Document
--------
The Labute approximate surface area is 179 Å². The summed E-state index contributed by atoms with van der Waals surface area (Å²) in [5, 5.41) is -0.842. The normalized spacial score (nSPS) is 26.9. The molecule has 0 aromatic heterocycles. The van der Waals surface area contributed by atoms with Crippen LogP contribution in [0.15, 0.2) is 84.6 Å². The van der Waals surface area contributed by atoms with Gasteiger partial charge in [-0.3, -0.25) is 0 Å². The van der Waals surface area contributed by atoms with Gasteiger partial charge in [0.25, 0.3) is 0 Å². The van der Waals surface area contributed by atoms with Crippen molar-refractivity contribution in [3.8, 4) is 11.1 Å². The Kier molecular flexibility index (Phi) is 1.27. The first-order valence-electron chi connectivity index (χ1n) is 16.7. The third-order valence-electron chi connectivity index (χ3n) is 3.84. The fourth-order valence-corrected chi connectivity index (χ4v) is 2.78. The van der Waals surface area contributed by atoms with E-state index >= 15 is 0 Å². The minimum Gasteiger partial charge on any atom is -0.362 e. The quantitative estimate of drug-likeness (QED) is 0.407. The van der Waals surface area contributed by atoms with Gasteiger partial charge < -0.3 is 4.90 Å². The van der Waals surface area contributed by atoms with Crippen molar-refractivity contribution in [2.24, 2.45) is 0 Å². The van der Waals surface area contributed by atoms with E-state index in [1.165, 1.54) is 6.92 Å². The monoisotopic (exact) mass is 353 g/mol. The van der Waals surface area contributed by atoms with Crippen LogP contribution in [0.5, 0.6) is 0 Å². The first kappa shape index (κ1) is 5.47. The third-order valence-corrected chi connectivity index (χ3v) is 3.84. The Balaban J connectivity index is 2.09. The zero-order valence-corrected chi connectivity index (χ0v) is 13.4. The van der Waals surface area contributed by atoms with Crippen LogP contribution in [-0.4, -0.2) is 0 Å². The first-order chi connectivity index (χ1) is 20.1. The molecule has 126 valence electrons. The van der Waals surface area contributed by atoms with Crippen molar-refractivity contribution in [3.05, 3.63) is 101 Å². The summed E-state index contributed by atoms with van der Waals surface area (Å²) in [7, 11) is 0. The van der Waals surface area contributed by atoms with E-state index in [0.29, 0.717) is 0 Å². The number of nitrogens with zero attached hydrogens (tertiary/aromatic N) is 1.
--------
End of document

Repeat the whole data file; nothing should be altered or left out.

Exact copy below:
The Labute approximate surface area is 179 Å². The summed E-state index contributed by atoms with van der Waals surface area (Å²) in [5, 5.41) is -0.842. The normalized spacial score (nSPS) is 26.9. The molecule has 0 aromatic heterocycles. The van der Waals surface area contributed by atoms with Crippen LogP contribution in [0.15, 0.2) is 84.6 Å². The van der Waals surface area contributed by atoms with Gasteiger partial charge in [-0.3, -0.25) is 0 Å². The van der Waals surface area contributed by atoms with Gasteiger partial charge in [0.25, 0.3) is 0 Å². The van der Waals surface area contributed by atoms with Crippen molar-refractivity contribution in [3.8, 4) is 11.1 Å². The Kier molecular flexibility index (Phi) is 1.27. The first-order valence-electron chi connectivity index (χ1n) is 16.7. The third-order valence-electron chi connectivity index (χ3n) is 3.84. The fourth-order valence-corrected chi connectivity index (χ4v) is 2.78. The van der Waals surface area contributed by atoms with E-state index >= 15 is 0 Å². The minimum Gasteiger partial charge on any atom is -0.362 e. The quantitative estimate of drug-likeness (QED) is 0.407. The van der Waals surface area contributed by atoms with Gasteiger partial charge < -0.3 is 4.90 Å². The van der Waals surface area contributed by atoms with Crippen molar-refractivity contribution in [2.24, 2.45) is 0 Å². The van der Waals surface area contributed by atoms with E-state index in [1.165, 1.54) is 6.92 Å². The monoisotopic (exact) mass is 353 g/mol. The van der Waals surface area contributed by atoms with Crippen LogP contribution in [0.5, 0.6) is 0 Å². The first kappa shape index (κ1) is 5.47. The third-order valence-corrected chi connectivity index (χ3v) is 3.84. The Balaban J connectivity index is 2.09. The zero-order valence-corrected chi connectivity index (χ0v) is 13.4. The van der Waals surface area contributed by atoms with Crippen LogP contribution in [-0.4, -0.2) is 0 Å². The first-order chi connectivity index (χ1) is 20.1. The molecule has 126 valence electrons. The van der Waals surface area contributed by atoms with Crippen molar-refractivity contribution in [3.05, 3.63) is 101 Å². The summed E-state index contributed by atoms with van der Waals surface area (Å²) in [7, 11) is 0. The van der Waals surface area contributed by atoms with E-state index in [0.29, 0.717) is 0 Å². The number of nitrogens with zero attached hydrogens (tertiary/aromatic N) is 1.